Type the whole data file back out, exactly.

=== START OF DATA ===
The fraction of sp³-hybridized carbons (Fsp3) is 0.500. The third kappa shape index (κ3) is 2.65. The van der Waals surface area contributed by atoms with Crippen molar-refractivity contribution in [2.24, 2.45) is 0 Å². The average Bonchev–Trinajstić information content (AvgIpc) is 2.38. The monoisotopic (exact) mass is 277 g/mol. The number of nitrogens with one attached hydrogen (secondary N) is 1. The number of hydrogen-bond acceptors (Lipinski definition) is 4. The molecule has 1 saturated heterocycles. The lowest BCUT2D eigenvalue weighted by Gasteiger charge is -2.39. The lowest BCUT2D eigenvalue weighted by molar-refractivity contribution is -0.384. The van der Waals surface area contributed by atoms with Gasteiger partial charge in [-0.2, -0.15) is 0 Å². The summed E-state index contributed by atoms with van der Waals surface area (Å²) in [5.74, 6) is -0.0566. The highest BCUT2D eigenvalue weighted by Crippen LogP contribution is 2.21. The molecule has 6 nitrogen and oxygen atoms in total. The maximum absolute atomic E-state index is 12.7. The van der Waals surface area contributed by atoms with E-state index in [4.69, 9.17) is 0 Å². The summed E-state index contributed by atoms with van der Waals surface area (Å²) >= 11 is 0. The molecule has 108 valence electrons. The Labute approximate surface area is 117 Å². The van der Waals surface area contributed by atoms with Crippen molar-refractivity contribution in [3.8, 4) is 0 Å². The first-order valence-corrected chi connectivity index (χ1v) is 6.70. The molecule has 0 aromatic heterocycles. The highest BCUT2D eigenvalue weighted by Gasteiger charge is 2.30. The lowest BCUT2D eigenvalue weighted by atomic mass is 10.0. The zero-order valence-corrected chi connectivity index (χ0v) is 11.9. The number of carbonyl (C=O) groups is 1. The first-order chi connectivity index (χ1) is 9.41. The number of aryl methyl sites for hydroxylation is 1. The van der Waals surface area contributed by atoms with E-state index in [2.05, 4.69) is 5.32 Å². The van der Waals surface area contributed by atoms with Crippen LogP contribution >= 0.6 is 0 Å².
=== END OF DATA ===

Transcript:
The fraction of sp³-hybridized carbons (Fsp3) is 0.500. The third kappa shape index (κ3) is 2.65. The van der Waals surface area contributed by atoms with Crippen molar-refractivity contribution in [2.24, 2.45) is 0 Å². The average Bonchev–Trinajstić information content (AvgIpc) is 2.38. The monoisotopic (exact) mass is 277 g/mol. The number of nitrogens with one attached hydrogen (secondary N) is 1. The number of hydrogen-bond acceptors (Lipinski definition) is 4. The molecule has 1 saturated heterocycles. The lowest BCUT2D eigenvalue weighted by Gasteiger charge is -2.39. The lowest BCUT2D eigenvalue weighted by molar-refractivity contribution is -0.384. The van der Waals surface area contributed by atoms with Gasteiger partial charge in [-0.2, -0.15) is 0 Å². The summed E-state index contributed by atoms with van der Waals surface area (Å²) in [5.74, 6) is -0.0566. The highest BCUT2D eigenvalue weighted by Crippen LogP contribution is 2.21. The molecule has 6 nitrogen and oxygen atoms in total. The maximum absolute atomic E-state index is 12.7. The van der Waals surface area contributed by atoms with E-state index in [4.69, 9.17) is 0 Å². The summed E-state index contributed by atoms with van der Waals surface area (Å²) >= 11 is 0. The molecule has 108 valence electrons. The Labute approximate surface area is 117 Å². The van der Waals surface area contributed by atoms with Crippen molar-refractivity contribution in [3.8, 4) is 0 Å². The first-order valence-corrected chi connectivity index (χ1v) is 6.70. The molecule has 0 aromatic heterocycles. The highest BCUT2D eigenvalue weighted by Gasteiger charge is 2.30. The lowest BCUT2D eigenvalue weighted by atomic mass is 10.0. The zero-order valence-corrected chi connectivity index (χ0v) is 11.9. The number of carbonyl (C=O) groups is 1. The first-order chi connectivity index (χ1) is 9.41. The number of aryl methyl sites for hydroxylation is 1. The van der Waals surface area contributed by atoms with E-state index in [2.05, 4.69) is 5.32 Å². The van der Waals surface area contributed by atoms with Crippen LogP contribution >= 0.6 is 0 Å².